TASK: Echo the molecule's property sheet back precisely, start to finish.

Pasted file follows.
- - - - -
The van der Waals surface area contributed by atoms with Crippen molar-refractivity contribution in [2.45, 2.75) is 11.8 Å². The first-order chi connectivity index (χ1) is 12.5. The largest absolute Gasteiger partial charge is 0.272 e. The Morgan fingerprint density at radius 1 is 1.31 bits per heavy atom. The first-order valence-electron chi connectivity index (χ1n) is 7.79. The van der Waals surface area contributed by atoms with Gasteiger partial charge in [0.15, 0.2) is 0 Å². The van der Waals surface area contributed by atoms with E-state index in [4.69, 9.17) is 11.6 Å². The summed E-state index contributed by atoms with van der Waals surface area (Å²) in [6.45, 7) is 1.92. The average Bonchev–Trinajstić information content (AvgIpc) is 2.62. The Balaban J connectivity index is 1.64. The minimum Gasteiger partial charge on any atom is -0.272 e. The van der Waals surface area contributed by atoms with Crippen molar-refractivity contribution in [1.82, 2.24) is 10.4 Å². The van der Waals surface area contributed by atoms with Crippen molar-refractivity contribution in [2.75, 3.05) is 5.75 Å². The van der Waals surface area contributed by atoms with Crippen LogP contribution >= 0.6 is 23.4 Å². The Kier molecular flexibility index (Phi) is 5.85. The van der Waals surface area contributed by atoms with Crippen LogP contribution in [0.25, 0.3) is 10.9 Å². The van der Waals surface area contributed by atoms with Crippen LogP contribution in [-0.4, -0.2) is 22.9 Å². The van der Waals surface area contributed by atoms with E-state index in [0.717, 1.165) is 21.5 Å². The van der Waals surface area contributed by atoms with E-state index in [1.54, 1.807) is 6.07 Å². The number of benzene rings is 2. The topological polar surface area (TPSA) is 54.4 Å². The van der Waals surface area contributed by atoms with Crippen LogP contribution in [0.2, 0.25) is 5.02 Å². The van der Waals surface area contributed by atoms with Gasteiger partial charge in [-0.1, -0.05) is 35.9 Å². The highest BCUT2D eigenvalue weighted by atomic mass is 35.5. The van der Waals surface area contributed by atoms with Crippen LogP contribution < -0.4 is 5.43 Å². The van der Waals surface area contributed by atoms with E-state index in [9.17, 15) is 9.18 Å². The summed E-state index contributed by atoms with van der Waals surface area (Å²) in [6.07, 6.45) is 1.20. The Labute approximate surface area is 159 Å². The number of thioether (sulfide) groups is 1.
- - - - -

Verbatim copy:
The van der Waals surface area contributed by atoms with Crippen molar-refractivity contribution in [2.45, 2.75) is 11.8 Å². The first-order chi connectivity index (χ1) is 12.5. The largest absolute Gasteiger partial charge is 0.272 e. The Morgan fingerprint density at radius 1 is 1.31 bits per heavy atom. The first-order valence-electron chi connectivity index (χ1n) is 7.79. The van der Waals surface area contributed by atoms with Gasteiger partial charge in [0.15, 0.2) is 0 Å². The van der Waals surface area contributed by atoms with E-state index in [4.69, 9.17) is 11.6 Å². The summed E-state index contributed by atoms with van der Waals surface area (Å²) in [6.45, 7) is 1.92. The average Bonchev–Trinajstić information content (AvgIpc) is 2.62. The Balaban J connectivity index is 1.64. The minimum Gasteiger partial charge on any atom is -0.272 e. The van der Waals surface area contributed by atoms with Crippen molar-refractivity contribution in [1.82, 2.24) is 10.4 Å². The van der Waals surface area contributed by atoms with Crippen molar-refractivity contribution in [2.75, 3.05) is 5.75 Å². The van der Waals surface area contributed by atoms with Crippen LogP contribution >= 0.6 is 23.4 Å². The Kier molecular flexibility index (Phi) is 5.85. The van der Waals surface area contributed by atoms with Crippen LogP contribution in [0.25, 0.3) is 10.9 Å². The van der Waals surface area contributed by atoms with Crippen LogP contribution in [-0.4, -0.2) is 22.9 Å². The van der Waals surface area contributed by atoms with E-state index in [0.717, 1.165) is 21.5 Å². The van der Waals surface area contributed by atoms with E-state index in [1.54, 1.807) is 6.07 Å². The number of benzene rings is 2. The topological polar surface area (TPSA) is 54.4 Å². The van der Waals surface area contributed by atoms with Crippen LogP contribution in [0.2, 0.25) is 5.02 Å². The van der Waals surface area contributed by atoms with Gasteiger partial charge in [-0.1, -0.05) is 35.9 Å². The highest BCUT2D eigenvalue weighted by atomic mass is 35.5. The van der Waals surface area contributed by atoms with Crippen LogP contribution < -0.4 is 5.43 Å². The van der Waals surface area contributed by atoms with E-state index in [9.17, 15) is 9.18 Å². The summed E-state index contributed by atoms with van der Waals surface area (Å²) in [6.07, 6.45) is 1.20. The Labute approximate surface area is 159 Å². The number of thioether (sulfide) groups is 1.